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Robert Banks and Dexter Davis

Color Me Boneface

Mar 18-Jun 5, 2022

Robert Banks and Dexter Davis, circa 1980

Longtime friends, Cleveland-based filmmaker Robert Banks and Cleveland-based painter Dexter Davis both embody a distinctly experimental vision, one that fosters an active exploration of the intersection between art and life. Though they work in different mediums, both Banks and Davis’s work harnesses abstraction’s potential to map personal, political, and psychological landscapes, using innovative techniques to reconstruct images. The artists grew up together in Cleveland’s Hough neighborhood and, together in the 1980s, attended the Cleveland Institute of Art. Their artistic practices and lives continued to intertwine beyond art school, resulting in a longstanding friendship firmly rooted in shared experiences, material exploration, and a profound commitment to visual storytelling.

Color Me Boneface is a film and exhibition project that Banks envisioned based on his belief that Davis’s impactful practice has gone largely unnoticed and is deserving of (re)discovery. Beginning in November of 2021, Banks and Davis transformed a portion of moCa’s Mueller Family Gallery into a working studio, where Banks filmed Davis creating new work; conducted interviews with him, his friends, family, and colleagues; and collaborated with students from Cleveland’s NewBridge Center for Arts and Technology to shoot, create, and edit footage shot over Davis’s lifetime into seven short films. Functioning like an expanded portrait, Banks’s films both capture the essence of Davis’s creative spirit and exemplify his own commitment to film as a physical object, revealing the incredible material beauty inherent in the medium of analog moving image. The seven short films will premiere at the Cleveland Cinematheque on June 2, 2022, followed by an in-depth conversation between the artists.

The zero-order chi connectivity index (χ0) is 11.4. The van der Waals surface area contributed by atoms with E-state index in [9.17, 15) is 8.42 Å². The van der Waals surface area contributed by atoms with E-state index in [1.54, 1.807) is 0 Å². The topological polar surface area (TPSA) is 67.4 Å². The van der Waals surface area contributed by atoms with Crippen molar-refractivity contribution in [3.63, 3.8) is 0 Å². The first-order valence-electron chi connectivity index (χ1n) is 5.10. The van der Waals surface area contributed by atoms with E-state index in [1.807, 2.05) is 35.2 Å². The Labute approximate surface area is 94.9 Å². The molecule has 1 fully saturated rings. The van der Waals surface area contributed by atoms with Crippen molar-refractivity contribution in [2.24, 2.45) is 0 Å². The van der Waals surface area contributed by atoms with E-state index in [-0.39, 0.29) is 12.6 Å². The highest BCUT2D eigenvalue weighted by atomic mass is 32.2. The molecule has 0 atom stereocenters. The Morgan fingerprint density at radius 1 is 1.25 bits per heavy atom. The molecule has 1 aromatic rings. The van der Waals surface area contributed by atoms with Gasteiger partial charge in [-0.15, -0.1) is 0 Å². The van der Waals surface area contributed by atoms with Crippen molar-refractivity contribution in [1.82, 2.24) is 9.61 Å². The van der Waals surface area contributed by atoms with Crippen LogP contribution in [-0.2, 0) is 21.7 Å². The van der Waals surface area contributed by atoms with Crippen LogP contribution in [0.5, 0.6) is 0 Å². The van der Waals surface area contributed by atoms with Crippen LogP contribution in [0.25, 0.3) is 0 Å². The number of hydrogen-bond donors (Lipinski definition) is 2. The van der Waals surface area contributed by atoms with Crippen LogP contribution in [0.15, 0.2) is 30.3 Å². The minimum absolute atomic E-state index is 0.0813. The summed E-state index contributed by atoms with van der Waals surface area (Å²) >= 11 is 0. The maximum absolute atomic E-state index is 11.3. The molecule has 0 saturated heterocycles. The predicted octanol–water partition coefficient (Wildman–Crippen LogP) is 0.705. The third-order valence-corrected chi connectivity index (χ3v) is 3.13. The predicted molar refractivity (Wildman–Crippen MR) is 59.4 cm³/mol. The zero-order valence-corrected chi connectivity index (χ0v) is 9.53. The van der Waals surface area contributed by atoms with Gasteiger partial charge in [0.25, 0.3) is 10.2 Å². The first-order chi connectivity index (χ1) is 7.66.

Guided by the spirit of collaboration, the exhibition portion of Color Me Boneface presents a selection of Davis’s work complemented by photographs taken by NewBridge students documenting his artistic process. Mounted closely together, these photographs echo the filmstrips Banks uses in his moving image work, including the seven short films centering on Davis. The exhibition is organized in a loosely chronological fashion, beginning with Headhunter (1994), a large-scale mixed media piece that captivates visitors immediately upon entering the gallery. Moving clockwise through time, the most recently-created work featured in the exhibition, Rebecca Werner (2020), is the final touchpoint before entering the Cohen Family Gallery, which showcases footage from the Color Me Boneface films.

A fixture in the Cleveland arts community, Davis’s work lives in the homes of many local collectors. Works presented in this exhibition are borrowed by friends and supporters who have been following alongside Davis’s artistic journey. This element of the project reiterates the ways in which strong relationships undergird both Banks and Davis’s practices.

At every level, Color Me Boneface reminds us of the power in embracing curiosity, criticality, and complexity, not just in visual culture, but in our friendship and kinship circles as well.

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